Malaysia: Ringgit fell to 17-year low

The ringgit’s exchange rate weakened to 3.91 against the USD, which is 17-year low, as the sell-off in the stock market intensified amid weakening growth prospects continuing to weigh down on investor sentiment.

A drop in the price of Brent crude oil, the benchmark for Malaysian petroleum products, back to below USD50 a barrel and falling prices of crude palm oil (CPO) to near RM2,000 a tonne added to the uncertainties.
The two commodities are the country’s major exports after electrical and electronic products.
Despite the weak ringgit, total exports declined 3.7% in the second quarter after having registered a 2.5% drop in the first quarter.
Analysts said weak external demand and a slowdown in domestic consumption was putting the brakes on economic growth.
Citi Research, a unit of Citigroup Global Markets Inc, yesterday projected Malaysia’s economic expansion may slow to 4% in the second quarter ended June 30 from the 5.6% achieved in the first quarter.
“With growth slowing, we also doubt Bank Negara will hike to defend the ringgit,” its economist Wei Zheng Kit said. Bank Negara kept its key overnight policy rate steady at 3.25% in July. The last interest rate hike was in July 2014.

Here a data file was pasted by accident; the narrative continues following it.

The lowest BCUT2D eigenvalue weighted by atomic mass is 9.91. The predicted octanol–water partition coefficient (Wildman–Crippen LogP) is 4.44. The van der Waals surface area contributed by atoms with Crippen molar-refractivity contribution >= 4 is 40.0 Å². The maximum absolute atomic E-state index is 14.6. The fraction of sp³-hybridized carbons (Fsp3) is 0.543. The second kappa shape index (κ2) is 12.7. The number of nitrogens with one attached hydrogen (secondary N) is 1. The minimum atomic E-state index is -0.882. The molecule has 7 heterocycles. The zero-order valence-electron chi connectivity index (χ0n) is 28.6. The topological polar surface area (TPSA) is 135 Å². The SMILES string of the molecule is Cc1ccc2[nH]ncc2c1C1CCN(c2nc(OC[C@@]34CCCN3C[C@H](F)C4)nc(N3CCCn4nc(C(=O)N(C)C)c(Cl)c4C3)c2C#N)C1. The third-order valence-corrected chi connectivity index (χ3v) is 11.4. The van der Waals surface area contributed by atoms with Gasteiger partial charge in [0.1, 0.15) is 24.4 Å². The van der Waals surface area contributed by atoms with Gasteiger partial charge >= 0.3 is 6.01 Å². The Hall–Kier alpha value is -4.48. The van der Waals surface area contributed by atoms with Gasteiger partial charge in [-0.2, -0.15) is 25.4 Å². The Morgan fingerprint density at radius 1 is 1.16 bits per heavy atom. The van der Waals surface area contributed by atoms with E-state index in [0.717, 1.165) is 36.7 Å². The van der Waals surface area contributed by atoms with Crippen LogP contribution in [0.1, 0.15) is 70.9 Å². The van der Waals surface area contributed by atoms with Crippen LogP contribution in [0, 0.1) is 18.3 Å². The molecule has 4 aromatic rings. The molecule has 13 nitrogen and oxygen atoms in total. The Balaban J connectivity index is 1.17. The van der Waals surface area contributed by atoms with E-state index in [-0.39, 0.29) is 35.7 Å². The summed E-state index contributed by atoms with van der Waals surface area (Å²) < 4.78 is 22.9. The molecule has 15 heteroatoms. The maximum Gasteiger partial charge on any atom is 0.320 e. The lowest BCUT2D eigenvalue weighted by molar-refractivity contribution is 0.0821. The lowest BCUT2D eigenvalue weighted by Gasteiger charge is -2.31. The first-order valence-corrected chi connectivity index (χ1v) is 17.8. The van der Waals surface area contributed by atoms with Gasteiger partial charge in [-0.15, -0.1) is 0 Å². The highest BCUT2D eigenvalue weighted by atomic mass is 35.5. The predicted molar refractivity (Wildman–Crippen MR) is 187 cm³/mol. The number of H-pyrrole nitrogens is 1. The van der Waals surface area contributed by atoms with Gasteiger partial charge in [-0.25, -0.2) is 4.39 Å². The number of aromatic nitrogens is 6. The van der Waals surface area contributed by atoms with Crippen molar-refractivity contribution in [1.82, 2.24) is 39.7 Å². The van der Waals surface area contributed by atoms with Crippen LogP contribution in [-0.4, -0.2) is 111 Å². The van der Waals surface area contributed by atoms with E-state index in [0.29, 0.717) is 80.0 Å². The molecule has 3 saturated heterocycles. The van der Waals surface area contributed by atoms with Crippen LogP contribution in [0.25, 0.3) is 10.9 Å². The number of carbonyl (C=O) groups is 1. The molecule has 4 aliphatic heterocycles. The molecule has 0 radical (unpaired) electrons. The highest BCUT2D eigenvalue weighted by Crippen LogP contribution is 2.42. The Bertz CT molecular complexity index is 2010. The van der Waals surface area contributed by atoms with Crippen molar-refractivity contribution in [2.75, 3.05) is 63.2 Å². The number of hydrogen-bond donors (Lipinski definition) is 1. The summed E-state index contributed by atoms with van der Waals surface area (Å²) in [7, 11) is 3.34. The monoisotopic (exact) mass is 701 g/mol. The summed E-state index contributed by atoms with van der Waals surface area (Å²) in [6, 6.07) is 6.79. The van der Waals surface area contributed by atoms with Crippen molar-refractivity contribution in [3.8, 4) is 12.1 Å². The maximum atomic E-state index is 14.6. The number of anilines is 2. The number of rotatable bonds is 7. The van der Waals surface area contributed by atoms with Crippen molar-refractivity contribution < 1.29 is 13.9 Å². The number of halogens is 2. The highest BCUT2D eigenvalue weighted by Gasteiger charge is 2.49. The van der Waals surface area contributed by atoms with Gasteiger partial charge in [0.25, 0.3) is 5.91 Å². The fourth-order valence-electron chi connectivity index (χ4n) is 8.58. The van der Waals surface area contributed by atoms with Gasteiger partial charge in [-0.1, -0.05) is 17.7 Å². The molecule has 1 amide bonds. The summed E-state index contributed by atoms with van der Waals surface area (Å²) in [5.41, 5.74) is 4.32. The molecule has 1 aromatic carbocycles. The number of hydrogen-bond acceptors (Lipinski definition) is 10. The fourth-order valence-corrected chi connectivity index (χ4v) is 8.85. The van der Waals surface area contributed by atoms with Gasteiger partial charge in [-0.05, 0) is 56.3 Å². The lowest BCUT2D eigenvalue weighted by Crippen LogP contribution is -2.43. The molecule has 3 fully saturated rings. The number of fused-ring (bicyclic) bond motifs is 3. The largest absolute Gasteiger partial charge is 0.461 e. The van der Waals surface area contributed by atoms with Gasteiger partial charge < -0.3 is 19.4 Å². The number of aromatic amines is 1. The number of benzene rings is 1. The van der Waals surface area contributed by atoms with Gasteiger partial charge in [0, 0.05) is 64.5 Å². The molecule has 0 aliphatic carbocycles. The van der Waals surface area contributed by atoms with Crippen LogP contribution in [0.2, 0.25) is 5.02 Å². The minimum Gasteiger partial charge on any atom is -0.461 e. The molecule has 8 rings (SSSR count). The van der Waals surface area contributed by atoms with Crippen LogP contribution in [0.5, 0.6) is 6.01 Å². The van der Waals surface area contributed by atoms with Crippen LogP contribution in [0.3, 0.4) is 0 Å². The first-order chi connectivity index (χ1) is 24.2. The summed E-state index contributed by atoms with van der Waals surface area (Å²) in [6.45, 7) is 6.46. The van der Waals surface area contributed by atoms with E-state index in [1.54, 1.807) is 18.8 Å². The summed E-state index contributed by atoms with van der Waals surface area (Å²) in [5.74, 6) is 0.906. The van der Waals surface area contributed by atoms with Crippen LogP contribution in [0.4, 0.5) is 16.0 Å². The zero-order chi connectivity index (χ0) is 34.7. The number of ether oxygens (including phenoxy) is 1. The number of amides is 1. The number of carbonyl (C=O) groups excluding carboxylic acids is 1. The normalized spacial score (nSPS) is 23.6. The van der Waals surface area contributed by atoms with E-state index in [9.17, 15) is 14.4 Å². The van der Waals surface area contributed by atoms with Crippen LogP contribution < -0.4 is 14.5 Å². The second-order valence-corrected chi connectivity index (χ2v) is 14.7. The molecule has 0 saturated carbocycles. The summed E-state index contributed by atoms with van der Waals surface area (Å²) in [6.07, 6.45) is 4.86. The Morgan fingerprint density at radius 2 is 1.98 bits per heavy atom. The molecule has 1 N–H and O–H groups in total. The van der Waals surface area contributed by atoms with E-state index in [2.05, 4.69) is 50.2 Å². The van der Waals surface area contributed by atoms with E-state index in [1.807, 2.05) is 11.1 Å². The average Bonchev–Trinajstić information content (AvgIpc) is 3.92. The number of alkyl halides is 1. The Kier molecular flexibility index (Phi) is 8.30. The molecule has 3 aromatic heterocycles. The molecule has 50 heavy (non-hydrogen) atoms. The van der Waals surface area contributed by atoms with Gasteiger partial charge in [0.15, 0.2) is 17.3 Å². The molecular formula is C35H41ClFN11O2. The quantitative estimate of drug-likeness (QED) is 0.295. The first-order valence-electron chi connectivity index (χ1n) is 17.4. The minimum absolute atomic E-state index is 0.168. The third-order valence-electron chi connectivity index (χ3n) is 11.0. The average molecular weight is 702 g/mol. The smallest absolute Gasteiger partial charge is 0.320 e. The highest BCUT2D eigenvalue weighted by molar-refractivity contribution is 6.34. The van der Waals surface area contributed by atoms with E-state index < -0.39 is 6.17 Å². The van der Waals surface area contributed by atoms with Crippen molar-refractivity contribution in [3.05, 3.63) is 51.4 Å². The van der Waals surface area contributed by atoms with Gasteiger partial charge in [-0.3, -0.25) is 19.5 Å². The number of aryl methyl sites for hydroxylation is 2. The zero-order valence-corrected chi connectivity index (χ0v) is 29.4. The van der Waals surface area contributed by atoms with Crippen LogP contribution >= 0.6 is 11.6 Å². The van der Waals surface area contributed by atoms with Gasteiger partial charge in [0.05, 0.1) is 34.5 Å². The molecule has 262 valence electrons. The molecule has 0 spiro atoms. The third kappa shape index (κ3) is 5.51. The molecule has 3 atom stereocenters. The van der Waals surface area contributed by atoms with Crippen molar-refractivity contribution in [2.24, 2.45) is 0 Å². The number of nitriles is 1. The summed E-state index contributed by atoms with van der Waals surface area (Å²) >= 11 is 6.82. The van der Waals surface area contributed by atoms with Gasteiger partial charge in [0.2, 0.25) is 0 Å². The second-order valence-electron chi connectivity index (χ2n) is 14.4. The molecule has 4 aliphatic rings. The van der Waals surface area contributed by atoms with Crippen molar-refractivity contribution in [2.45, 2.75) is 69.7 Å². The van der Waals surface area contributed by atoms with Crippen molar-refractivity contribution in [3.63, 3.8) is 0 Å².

The ringgit remained Asia’s worst-performing currency year-to-date, despite sharper declines by its regional counterparts over the past one month.
The ringgit’s 10.6% drop year-to-date has raised concerns that the currency has weakened too fast and too far. CIMB Research in a recent note predicted that it would take RM4 to buy one USD by the end of the year.
“There has been talk that Bank Negara is taking steps to reduce the volatility in the currency market,” said one currency dealer.
But the ringgit continued to face pressure amid a huge outflow of foreign funds from the stock market.
MIDF Research calculated that net foreign outflow so far this year had reached RM11.7bil. This adds to the RM6.9bil that had left the market last year.The pace and intensity of the sell-off by foreigners was reminiscent the country had experienced during the global financial crisis of 2008.
The drop in the price of crude oil “is not conducive for the ringgit and Malaysian equities,” the firm said. It was down 27% from a recent peak of USD67 a barrel in early May and about half the price compared with a year ago.
The Government had based its Budget 2015 assumption on the price of Brent at USD55 a barrel.
Citi Research said even if Brent stayed at USD50 a barrel, the full-year average oil price of USD54 a barrel would be close to the Budget assumption.
“With a continued current account surplus of 3%-3.5% of gross domestic product for 2015 as a whole, concerns over the impact of lower oil prices appear overblown,” Wei said.
/theSTAR 07-08-2015

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